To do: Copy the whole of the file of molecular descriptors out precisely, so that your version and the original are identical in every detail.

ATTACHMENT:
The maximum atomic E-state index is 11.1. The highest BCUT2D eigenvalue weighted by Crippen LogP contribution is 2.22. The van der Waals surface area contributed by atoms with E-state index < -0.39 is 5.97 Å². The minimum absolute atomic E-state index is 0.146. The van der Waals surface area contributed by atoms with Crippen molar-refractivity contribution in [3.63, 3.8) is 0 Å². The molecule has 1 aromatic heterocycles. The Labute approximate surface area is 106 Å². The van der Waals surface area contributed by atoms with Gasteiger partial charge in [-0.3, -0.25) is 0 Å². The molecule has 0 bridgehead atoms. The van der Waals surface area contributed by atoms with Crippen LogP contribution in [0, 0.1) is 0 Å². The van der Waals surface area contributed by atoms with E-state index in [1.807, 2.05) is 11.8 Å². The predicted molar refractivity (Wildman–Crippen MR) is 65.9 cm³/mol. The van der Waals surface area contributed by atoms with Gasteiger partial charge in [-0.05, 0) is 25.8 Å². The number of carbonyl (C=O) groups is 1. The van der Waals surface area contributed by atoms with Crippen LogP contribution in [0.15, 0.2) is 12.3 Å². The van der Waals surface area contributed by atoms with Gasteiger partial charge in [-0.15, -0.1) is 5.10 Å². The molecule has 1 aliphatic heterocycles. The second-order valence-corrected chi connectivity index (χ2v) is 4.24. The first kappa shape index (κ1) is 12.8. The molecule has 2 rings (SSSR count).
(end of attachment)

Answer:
The maximum atomic E-state index is 11.1. The highest BCUT2D eigenvalue weighted by Crippen LogP contribution is 2.22. The van der Waals surface area contributed by atoms with E-state index < -0.39 is 5.97 Å². The minimum absolute atomic E-state index is 0.146. The van der Waals surface area contributed by atoms with Crippen molar-refractivity contribution in [3.63, 3.8) is 0 Å². The molecule has 1 aromatic heterocycles. The Labute approximate surface area is 106 Å². The van der Waals surface area contributed by atoms with Gasteiger partial charge in [-0.3, -0.25) is 0 Å². The molecule has 0 bridgehead atoms. The van der Waals surface area contributed by atoms with Crippen LogP contribution in [0, 0.1) is 0 Å². The van der Waals surface area contributed by atoms with E-state index in [1.807, 2.05) is 11.8 Å². The predicted molar refractivity (Wildman–Crippen MR) is 65.9 cm³/mol. The van der Waals surface area contributed by atoms with Gasteiger partial charge in [-0.05, 0) is 25.8 Å². The number of carbonyl (C=O) groups is 1. The van der Waals surface area contributed by atoms with Crippen LogP contribution in [0.15, 0.2) is 12.3 Å². The van der Waals surface area contributed by atoms with Gasteiger partial charge in [-0.15, -0.1) is 5.10 Å². The molecule has 1 aliphatic heterocycles. The second-order valence-corrected chi connectivity index (χ2v) is 4.24. The first kappa shape index (κ1) is 12.8. The molecule has 2 rings (SSSR count).